A critical component of this research was to demonstrate the value of defining design for day-to-day problems facing designers. To this end, a workshop was created and tested to help various groups think about and define design for their specific purpose. Full workshop details are below.

If you would like to a workshop  to be conducted with your group or organization please contact Robert Andruchow at [email protected]

Who is the workshop for?

  • Educators in a post-secondary design institution developing curriculum or long-term program plans
  • Companies needing to define roles and responsibilities
  • Government granting agencies which need to define design for application evaluation purposes
  • Design students and design practitioners who wish to gain a better understanding of design for their own personal development in school and practice


Workshops can, and probably should be, tailored to your group or organization’s specific purpose. That being said, each workshop would have the same general structure:

  • a 30 minute presentation on why definition is important and recent debates regarding the definition of design, followed by a Q&A;
  • a 45 minute presentation on definition types, issues and approaches, followed by a Q&A;
  • a 15 minute presentation on the workshop exercise;
  • a 60-120 minute exercise and discussion which gives participants a chance to go through the process of defining design for themselves and compare definitions with other participants.

Previous workshops

Three workshops were conducted as part of this research. The feedback was very positive with all participants recommending their colleques to attend the workshop. Here is a breakdown of the previous workshops:

  • Workshop 1 Was composed of first-year students enrolled in the Master of Design program at the University of Alberta. With over 35,000 students the University of Alberta is the largest university in the province of Alberta and a major research university in Canada. Two of the students were specializing in Visual Communication Design, while the other two were specializing in Industrial Design.  The main reason for defining design in this workshop was for the students to contextualize their own masters research.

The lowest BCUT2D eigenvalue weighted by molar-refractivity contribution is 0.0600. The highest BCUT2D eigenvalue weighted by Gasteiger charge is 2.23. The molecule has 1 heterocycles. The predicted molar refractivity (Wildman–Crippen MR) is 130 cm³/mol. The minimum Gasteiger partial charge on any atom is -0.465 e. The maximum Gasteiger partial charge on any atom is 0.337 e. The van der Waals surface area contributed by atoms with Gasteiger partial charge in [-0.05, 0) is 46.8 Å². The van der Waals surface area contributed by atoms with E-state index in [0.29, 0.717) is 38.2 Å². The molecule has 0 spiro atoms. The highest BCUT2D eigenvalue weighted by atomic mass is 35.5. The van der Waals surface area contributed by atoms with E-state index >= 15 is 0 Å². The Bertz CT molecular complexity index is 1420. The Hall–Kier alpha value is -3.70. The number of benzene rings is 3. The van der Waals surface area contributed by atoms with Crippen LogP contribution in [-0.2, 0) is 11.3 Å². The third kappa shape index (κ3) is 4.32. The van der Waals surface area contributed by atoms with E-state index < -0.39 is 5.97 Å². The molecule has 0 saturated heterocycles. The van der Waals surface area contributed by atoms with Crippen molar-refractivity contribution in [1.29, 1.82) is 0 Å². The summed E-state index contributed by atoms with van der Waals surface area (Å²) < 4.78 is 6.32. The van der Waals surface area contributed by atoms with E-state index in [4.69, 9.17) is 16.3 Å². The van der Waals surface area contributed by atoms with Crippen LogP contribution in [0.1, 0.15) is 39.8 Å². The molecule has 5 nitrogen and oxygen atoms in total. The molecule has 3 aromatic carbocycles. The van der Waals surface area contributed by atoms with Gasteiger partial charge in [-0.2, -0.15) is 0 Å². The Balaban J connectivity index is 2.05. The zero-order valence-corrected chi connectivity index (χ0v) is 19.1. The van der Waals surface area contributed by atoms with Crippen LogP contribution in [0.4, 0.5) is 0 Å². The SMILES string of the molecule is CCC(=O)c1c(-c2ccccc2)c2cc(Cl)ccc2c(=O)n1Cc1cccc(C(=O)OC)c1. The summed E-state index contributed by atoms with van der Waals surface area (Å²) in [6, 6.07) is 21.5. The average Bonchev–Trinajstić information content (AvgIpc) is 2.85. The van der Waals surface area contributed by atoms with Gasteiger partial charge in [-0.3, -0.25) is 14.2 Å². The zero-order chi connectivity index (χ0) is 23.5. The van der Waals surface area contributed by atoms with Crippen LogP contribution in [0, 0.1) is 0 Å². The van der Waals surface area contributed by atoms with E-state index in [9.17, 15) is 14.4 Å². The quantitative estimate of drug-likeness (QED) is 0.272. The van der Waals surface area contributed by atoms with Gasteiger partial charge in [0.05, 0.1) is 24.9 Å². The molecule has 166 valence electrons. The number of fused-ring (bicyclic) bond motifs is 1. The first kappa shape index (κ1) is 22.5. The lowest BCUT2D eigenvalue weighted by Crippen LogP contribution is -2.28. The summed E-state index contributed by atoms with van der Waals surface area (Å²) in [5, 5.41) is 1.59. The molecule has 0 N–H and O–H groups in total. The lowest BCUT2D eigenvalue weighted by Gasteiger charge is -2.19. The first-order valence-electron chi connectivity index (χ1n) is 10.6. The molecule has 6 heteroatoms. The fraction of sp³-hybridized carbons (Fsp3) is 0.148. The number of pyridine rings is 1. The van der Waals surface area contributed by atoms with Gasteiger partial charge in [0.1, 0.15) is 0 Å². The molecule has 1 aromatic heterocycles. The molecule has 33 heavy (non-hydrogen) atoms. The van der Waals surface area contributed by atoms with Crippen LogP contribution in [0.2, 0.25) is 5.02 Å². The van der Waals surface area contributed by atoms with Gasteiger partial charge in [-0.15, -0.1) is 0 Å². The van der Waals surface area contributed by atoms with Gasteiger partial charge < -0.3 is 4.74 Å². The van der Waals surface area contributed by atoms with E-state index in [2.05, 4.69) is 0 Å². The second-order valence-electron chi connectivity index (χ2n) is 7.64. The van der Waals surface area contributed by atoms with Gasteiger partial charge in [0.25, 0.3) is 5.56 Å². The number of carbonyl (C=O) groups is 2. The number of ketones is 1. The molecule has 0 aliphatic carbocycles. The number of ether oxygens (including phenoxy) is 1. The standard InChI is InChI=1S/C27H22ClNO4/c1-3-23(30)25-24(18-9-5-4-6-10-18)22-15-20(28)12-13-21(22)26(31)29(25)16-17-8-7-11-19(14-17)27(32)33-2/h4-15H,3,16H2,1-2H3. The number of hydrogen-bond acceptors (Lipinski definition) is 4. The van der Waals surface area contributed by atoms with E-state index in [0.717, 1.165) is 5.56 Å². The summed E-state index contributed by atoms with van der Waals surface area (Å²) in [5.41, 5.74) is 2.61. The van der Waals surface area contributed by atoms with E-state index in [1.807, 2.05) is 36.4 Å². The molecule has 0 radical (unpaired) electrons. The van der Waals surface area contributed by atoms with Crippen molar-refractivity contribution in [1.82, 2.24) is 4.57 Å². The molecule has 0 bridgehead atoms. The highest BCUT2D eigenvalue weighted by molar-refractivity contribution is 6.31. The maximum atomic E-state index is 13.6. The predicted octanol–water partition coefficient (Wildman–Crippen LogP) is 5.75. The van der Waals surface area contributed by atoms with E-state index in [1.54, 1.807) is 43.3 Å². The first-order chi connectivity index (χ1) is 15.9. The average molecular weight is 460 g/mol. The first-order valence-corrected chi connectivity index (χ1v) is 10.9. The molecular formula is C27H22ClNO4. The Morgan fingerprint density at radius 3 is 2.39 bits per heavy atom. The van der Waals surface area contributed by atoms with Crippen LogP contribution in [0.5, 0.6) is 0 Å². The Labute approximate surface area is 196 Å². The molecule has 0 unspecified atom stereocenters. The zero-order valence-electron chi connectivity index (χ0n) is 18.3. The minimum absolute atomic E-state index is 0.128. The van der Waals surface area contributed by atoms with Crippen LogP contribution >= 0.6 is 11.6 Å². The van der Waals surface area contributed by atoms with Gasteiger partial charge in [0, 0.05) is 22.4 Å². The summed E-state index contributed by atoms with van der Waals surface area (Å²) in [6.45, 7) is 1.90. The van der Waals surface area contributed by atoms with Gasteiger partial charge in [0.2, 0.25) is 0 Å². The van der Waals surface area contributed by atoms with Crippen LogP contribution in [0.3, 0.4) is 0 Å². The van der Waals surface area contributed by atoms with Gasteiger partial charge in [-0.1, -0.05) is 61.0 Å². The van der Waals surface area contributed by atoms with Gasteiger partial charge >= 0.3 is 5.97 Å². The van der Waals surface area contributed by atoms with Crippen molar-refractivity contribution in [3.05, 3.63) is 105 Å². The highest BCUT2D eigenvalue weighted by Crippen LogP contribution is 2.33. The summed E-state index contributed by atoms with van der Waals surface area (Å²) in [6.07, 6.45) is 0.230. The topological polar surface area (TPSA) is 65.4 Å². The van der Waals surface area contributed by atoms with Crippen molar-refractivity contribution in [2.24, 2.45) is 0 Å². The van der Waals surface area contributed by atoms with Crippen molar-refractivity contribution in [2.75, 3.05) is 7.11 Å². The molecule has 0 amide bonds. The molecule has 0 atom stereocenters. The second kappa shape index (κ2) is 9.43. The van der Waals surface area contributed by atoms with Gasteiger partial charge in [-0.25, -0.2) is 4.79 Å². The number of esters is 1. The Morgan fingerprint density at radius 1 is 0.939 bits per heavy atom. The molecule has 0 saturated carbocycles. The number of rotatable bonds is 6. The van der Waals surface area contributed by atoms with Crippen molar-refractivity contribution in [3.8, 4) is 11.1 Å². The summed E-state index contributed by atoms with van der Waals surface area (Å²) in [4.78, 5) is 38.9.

• Workshop 2 Visual communication design instructors at Grant MacEwan University. The main reason for defining design in this workshop was to see how a similar workshop or meeting among all program instructors could be conducted. Participants mentioned that their program was going through significant change and were intending to hold curriculum planning meetings in the future, for which, the process of defining design could be a starting point. Only 18 months prior to this workshop, Grant MacEwan was given university status by the provincial government. Due to this recent designation, the Design Studies program is still currently a diploma program with a greater emphasis on industry placement than the University of Alberta. The recent designation has resulted in a period of transition for all faculties within the university including the Design Studies program.
  • Workshop 3 Four participants, each a senior faculty member from four different disciplines at the University of Alberta. The four disciplines were chosen for their strong connection to design: business and marketing, computing science, mechanical engineering and psychology. The focus for this workshop was less pragmatic than the previous two, since the four attending had no immediate reason to define design. Instead, the focus was exploratory: a chance for the researcher and participants to learn how similarly (or not) disciplines used the term design. This workshop demonstrated the significant gap between how designers in the applied arts view design vs how other researchers outside design view design.